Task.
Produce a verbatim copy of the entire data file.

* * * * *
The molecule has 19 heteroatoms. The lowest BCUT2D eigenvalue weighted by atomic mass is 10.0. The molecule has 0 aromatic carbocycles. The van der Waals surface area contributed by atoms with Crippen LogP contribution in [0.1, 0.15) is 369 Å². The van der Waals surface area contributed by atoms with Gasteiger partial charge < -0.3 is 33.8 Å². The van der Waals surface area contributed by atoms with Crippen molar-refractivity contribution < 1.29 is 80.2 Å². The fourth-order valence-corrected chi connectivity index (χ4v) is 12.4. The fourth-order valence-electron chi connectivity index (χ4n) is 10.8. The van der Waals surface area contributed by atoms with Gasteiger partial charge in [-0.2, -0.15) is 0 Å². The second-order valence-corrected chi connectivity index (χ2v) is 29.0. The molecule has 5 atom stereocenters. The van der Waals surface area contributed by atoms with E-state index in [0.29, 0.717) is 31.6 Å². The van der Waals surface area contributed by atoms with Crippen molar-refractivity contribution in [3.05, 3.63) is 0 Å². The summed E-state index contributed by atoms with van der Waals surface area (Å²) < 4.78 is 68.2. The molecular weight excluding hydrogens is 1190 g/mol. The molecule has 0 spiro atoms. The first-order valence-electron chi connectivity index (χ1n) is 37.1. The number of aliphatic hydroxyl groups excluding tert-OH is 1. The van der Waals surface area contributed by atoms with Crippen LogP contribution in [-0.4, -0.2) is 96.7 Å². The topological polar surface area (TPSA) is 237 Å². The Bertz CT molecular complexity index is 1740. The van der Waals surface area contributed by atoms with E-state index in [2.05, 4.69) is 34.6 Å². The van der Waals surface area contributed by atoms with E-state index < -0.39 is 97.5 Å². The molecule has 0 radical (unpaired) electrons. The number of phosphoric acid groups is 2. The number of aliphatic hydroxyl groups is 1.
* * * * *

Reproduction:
The molecule has 19 heteroatoms. The lowest BCUT2D eigenvalue weighted by atomic mass is 10.0. The molecule has 0 aromatic carbocycles. The van der Waals surface area contributed by atoms with Crippen LogP contribution in [0.1, 0.15) is 369 Å². The van der Waals surface area contributed by atoms with Gasteiger partial charge < -0.3 is 33.8 Å². The van der Waals surface area contributed by atoms with Crippen molar-refractivity contribution < 1.29 is 80.2 Å². The fourth-order valence-corrected chi connectivity index (χ4v) is 12.4. The fourth-order valence-electron chi connectivity index (χ4n) is 10.8. The van der Waals surface area contributed by atoms with Gasteiger partial charge in [-0.2, -0.15) is 0 Å². The second-order valence-corrected chi connectivity index (χ2v) is 29.0. The molecule has 5 atom stereocenters. The van der Waals surface area contributed by atoms with E-state index in [0.29, 0.717) is 31.6 Å². The van der Waals surface area contributed by atoms with Crippen molar-refractivity contribution in [3.05, 3.63) is 0 Å². The summed E-state index contributed by atoms with van der Waals surface area (Å²) < 4.78 is 68.2. The molecular weight excluding hydrogens is 1190 g/mol. The molecule has 0 spiro atoms. The first-order valence-electron chi connectivity index (χ1n) is 37.1. The number of aliphatic hydroxyl groups excluding tert-OH is 1. The van der Waals surface area contributed by atoms with Crippen LogP contribution in [-0.4, -0.2) is 96.7 Å². The topological polar surface area (TPSA) is 237 Å². The Bertz CT molecular complexity index is 1740. The van der Waals surface area contributed by atoms with E-state index in [2.05, 4.69) is 34.6 Å². The van der Waals surface area contributed by atoms with E-state index < -0.39 is 97.5 Å². The molecule has 0 radical (unpaired) electrons. The number of phosphoric acid groups is 2. The number of aliphatic hydroxyl groups is 1.